Having a post-mortem after a stillbirth

Trying to understand why your baby died may be the most important thing for you right now. A post-mortem, or autopsy, is the examination of your baby’s body to try to find out the cause of death.

As part of the Baby Loss Series, this animation includes parents talking about their experience of having a post-mortem for their baby. 

Most parents want to know more about why their baby has died. Sadly, we don’t always know the reason why babies die and more research is needed. But a post-mortem may be an option for you if you would like to try to find out more about why your baby died. Other tests include examination of the placenta, tests of baby’s chromosomes and blood tests for the mum/birthing person. These should all be discussed with you after you baby dies. 

What is a post-mortem?

A post-mortem, or autopsy, is when your baby’s body is examined to try to find a cause of death. The procedure can involve examining your baby's organs in detail, looking at blood and tissue samples, and carrying out genetic testing to see whether your baby had a genetic disease.

After your baby is born, you’ll be asked if you would like your baby to have a post-mortem examination. It can be very hard to think about a post-mortem examination for your
baby so soon after the birth. Sands has produced a helpful leaflet for parents who are deciding whether or not to have a post-mortem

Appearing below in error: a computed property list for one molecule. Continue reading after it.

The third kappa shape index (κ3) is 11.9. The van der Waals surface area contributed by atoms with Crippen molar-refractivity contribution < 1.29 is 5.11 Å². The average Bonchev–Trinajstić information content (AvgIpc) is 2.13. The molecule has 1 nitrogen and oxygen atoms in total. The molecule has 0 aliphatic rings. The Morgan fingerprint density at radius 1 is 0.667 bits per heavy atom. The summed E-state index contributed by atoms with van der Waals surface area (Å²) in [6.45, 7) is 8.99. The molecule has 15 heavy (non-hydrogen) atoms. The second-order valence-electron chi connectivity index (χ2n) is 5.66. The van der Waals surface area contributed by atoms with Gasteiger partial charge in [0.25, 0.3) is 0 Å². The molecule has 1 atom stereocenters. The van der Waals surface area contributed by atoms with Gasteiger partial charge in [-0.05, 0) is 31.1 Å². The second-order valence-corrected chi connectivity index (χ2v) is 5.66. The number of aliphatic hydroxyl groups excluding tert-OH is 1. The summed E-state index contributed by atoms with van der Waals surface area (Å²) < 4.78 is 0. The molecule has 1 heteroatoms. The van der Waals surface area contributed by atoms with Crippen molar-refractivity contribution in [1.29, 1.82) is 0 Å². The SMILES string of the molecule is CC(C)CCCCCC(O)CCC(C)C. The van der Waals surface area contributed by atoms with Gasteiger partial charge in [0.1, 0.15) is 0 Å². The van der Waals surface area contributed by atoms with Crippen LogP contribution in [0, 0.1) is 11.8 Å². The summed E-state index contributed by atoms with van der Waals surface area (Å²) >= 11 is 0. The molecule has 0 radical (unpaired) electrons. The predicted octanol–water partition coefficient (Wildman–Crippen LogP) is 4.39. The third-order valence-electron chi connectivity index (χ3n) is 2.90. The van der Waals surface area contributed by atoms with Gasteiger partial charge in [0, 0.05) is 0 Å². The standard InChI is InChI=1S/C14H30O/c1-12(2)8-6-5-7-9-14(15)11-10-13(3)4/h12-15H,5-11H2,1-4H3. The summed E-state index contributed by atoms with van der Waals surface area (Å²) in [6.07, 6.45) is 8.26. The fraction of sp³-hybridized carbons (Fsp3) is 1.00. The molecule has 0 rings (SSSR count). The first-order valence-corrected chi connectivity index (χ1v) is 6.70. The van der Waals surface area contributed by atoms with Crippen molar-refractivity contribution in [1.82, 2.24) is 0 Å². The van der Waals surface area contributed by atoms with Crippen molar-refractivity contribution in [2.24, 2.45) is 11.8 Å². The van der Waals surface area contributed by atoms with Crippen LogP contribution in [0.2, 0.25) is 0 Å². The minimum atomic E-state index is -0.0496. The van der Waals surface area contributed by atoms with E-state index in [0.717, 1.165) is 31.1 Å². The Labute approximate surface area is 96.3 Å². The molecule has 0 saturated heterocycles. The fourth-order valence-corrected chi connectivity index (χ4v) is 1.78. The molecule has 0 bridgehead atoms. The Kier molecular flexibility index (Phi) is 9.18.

You’ll need to give your written permission (consent) for a post-mortem. The healthcare professional asking for your permission should explain the different options available to help you make a decision. 

Before deciding whether or not to have a post-mortem, it’s important to remember that unfortunately, in some cases a baby’s post-mortem doesn’t show a clear cause of death. According to one study in 2016 of 1064 pregnancies, around 60% of stillbirths are unexplained.  

However, a post-mortem may rule out what didn’t cause the death. And as well as giving you important information about why your baby died, it may also give you information that may be particularly important if you plan to become pregnant in the future.

Post-mortems are the gold standard of investigation and can reveal important information. But in many cases, there are other ways of investigating what happened, such as:

  • non-invasive tests – such as a clinical examination or using an MRI to scan the baby (only available in some hospitals)
  • blood tests from the parents, which might reveal an underlying condition 
  • testing for infection through urine, blood or cells from the vagina or cervix from the mum/birthing person
  • specialist examination of the placenta, umbilical cord and membranes
  • genetic tests carried out on a small sample of the umbilical cord. 

The healthcare professional asking for your permission should explain the different options to help you decide whether you want your baby to have a post-mortem. 

Who does the post-mortem?

A perinatal or a paediatric pathologist, who is a specialist doctor with expertise in identifying conditions in babies, carries out the post-mortem. Just like all doctors, they are bound by a strict code of conduct, and will treat your baby with respect at all times.